Start off on a positive note by telling them it has been great working with them. If your experience has been really bad and you can’t bring yourself to say it, use words like enlightening, interesting etc. – any positive words your stomach can… stomach.

Move on with mentioning how your business has evolved and grown during this time to the point where you’re making some big changes and moving it in a new direction. That’s your first good news.

As a result you will no longer be able to work with them. Give them any of the above reasons. That’s the bad news.

Now reassure your client – whether it’s completing your current project with them or recommending another freelancer. Let them know you’ll take care of them. That’s your second good news.

Thank them for their business and wish them all the best.

Have you ever had to let a client go? How did you do it?

Posted in General

Email Course: Break Free From Content Mills – In Just 6 Weeks!


It is a truth universally acknowledged that a freelance writer in possession of good writing skills will never be happy writing for content mills.

(If the above sentence sounds familiar, it’s because I stole it from Jane Austen and… modified it 😉 Brownie points to whoever guesses which novel it’s from!)

Writing for content mills is no one’s dream job. Granted, content mill writing taught me some important freelancing skills but all in all, it was a suffocating relationship.

Ever since I got past my fear and told the world (through a guest post) about my content mill writing origins, I’ve been shocked at how many writers are in the same boat I was.

They say the exact same things I was saying. I have

  • No experience
  • No samples
  • No referrals or testimonials

Who’s going to hire me?

I remember being this close to pulling my hair one day after I’d read another post on how I needed to quite writing for content mills right now.

Then I wanted to smack the blogger silly.

Stop telling me why I need to stop writing for them and tell me how to do it.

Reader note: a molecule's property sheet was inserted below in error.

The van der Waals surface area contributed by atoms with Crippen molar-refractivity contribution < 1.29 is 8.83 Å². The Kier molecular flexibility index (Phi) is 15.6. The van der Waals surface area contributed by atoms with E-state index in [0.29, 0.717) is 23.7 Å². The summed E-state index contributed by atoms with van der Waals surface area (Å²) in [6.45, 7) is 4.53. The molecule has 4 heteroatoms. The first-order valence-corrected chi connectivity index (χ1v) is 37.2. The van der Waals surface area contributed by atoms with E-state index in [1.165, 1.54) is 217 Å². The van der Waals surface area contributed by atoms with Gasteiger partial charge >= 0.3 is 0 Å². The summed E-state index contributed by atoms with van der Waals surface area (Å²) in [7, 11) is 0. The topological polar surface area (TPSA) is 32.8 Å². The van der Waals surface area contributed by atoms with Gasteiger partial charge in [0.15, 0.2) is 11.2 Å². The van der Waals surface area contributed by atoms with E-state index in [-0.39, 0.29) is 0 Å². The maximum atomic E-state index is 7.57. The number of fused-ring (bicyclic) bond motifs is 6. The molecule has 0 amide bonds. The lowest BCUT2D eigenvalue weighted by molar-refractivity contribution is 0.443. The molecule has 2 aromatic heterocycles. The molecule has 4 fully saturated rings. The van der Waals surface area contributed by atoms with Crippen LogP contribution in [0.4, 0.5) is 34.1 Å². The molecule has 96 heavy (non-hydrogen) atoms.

How do I break free from them? How do I convince a client to hire me when that client is convinced that my work is inferior because the only experience I have is of writing for content mills?

It took a long time and lots of trials and errors before I broke free from them. But I managed to do it.

You can break free from content mills too.

I created the Break Free from Content Mills email course to help freelance writers who are stuck writing for content mills.

This email course is my response to the gazillion freelance writers out there who’re asking the same question I was.

If you’re desperate to break free from content mills, work with a real client and earn more, then Break Free is exactly what you need.

Ready to break free from low paying content mills?

If you’ve had it with content mills and are desperate to break free, this course is for you. Click on the link below to see the course overview, read what other freelancers are saying about it and of  course, to sign up!

Click here –> Break Free From Content Mills

Posted in General

3 Things Writing For Content Mills Teach You About Freelancing


Content mills have been a topic of hot debate on almost every freelance writing blog I follow at one time or another. While I haven’t written about them here, I did guest post over at Make a Living Writing about it last year.

What you might not know (unless you’ve read that post) is that I started my freelancing writing for content mills.